Overall Shooting Performance
Both cameras are great when it comes to shooting. They’re easy to use and offer all the essential features an amateur photographer would want/need.
You should note that glass is the most important factor in whether you’re going to get good quality images from these cameras. A high-quality lens is a must if you want stunning shots.
It is worth noting that a crop factor exists on both cameras. The Nikon D3500 has 1.5x crop factor and the Canon T7 has 1.6x crop factor. So, let’s say you get a 50mm prime lens, this is effectively a 75mm lens on a Nikon and an 80mm lens on a Canon.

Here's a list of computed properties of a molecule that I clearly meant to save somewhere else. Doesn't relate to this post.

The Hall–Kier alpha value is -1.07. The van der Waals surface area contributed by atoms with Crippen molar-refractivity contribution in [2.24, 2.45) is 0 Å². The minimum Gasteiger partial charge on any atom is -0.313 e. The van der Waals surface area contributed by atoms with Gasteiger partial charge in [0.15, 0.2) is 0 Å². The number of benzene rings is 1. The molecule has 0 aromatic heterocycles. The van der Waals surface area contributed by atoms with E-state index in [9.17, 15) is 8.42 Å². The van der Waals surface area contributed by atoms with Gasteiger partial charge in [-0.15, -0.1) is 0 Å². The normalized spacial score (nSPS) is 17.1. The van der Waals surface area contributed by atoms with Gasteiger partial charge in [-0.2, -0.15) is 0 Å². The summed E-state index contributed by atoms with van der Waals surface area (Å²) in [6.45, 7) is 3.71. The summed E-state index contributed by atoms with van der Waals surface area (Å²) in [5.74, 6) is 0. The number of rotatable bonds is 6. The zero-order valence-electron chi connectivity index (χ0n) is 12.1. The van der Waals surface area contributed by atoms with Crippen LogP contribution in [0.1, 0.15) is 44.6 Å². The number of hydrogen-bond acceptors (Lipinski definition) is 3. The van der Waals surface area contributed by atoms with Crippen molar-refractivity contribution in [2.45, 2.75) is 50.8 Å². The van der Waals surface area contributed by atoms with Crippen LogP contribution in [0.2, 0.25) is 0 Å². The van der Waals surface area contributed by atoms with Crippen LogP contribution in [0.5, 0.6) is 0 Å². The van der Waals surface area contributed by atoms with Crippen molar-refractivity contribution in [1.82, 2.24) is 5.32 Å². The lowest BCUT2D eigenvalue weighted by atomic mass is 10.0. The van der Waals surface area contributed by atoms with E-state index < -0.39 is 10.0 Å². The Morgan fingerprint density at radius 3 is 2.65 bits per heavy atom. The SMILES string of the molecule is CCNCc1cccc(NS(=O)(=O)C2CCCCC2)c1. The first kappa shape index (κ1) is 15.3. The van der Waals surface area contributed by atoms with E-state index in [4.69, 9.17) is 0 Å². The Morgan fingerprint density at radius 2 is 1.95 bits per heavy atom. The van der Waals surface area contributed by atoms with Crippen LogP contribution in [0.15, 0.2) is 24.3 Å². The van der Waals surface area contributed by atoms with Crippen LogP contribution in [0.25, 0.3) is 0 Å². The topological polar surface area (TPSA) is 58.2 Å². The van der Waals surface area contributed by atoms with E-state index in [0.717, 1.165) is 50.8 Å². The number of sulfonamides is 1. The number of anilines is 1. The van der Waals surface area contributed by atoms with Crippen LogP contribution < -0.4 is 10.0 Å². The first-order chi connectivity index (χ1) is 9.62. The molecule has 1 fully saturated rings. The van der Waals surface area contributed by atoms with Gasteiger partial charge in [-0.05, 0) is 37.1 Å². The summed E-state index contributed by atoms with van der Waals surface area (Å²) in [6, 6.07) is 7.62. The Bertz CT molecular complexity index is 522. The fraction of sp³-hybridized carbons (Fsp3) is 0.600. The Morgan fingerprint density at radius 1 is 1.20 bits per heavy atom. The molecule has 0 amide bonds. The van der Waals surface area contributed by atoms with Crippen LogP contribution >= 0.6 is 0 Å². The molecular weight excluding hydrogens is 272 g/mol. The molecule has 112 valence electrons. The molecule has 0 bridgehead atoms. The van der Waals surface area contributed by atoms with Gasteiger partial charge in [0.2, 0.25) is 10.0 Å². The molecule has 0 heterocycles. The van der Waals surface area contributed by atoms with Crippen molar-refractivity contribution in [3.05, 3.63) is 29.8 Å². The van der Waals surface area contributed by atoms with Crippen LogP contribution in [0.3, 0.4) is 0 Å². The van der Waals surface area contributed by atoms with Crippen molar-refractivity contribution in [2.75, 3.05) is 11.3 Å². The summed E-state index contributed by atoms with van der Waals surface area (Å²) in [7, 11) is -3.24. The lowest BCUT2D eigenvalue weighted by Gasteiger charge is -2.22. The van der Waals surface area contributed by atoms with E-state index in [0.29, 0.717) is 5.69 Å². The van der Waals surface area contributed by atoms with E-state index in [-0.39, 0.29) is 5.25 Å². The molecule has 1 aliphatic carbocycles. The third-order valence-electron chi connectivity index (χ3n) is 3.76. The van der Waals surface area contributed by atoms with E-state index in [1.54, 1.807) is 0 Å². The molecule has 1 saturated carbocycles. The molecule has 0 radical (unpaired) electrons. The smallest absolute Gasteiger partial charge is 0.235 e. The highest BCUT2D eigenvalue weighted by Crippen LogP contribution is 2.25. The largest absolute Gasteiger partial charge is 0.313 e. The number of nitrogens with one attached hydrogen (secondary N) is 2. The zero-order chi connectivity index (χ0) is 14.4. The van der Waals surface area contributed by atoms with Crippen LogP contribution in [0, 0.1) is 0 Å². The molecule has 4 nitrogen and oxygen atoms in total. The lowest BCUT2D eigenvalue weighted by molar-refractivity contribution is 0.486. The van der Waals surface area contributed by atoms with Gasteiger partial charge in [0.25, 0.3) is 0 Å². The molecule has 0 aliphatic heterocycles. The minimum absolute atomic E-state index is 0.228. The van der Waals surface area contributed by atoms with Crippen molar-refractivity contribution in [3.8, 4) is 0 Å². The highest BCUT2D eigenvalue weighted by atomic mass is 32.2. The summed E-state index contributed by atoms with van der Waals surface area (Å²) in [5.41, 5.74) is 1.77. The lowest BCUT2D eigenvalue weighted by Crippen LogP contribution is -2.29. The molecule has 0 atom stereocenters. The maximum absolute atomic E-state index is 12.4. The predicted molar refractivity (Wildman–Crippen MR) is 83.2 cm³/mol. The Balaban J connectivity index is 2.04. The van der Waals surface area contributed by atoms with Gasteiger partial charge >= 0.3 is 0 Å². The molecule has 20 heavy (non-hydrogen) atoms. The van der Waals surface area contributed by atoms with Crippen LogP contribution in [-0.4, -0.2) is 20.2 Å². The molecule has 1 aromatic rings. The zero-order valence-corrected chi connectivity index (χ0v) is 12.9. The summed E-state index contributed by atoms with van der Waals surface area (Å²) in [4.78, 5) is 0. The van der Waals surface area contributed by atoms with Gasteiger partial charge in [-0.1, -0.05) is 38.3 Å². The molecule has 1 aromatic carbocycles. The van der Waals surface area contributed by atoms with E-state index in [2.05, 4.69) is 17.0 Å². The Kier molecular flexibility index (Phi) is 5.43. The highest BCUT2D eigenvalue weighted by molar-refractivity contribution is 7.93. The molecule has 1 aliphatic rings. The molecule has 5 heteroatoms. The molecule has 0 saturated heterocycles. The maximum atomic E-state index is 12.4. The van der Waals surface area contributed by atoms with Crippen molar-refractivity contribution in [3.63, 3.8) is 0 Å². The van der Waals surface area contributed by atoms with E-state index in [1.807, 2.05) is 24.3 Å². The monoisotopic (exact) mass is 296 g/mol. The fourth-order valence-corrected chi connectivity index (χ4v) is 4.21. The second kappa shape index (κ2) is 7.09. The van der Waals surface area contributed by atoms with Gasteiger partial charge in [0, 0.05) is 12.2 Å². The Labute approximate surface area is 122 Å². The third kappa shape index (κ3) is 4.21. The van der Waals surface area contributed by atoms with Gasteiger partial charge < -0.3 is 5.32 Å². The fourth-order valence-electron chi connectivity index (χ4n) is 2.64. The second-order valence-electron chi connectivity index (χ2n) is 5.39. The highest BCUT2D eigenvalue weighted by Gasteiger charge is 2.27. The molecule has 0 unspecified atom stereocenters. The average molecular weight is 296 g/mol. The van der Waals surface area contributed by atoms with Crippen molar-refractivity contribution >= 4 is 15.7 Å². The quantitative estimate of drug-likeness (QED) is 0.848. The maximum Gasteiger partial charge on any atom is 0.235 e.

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Entry-level DSLRs are infamous for the lack of adequate AF points. Plus, the AF points are not well spread out which also hampers subject tracking and off-center compositions like portraits. The Nikon D3500 comes with 11 phase-detection AF points. None of them are cross-type. The Canon EOS T7, on the other hand, comes with 9 autofocus points and 1 of them is cross-type. While we like the fact that the Canon has at least one cross-type AF point the thing is both the cameras have entry-level AF systems and have very little to choose between them in this regard.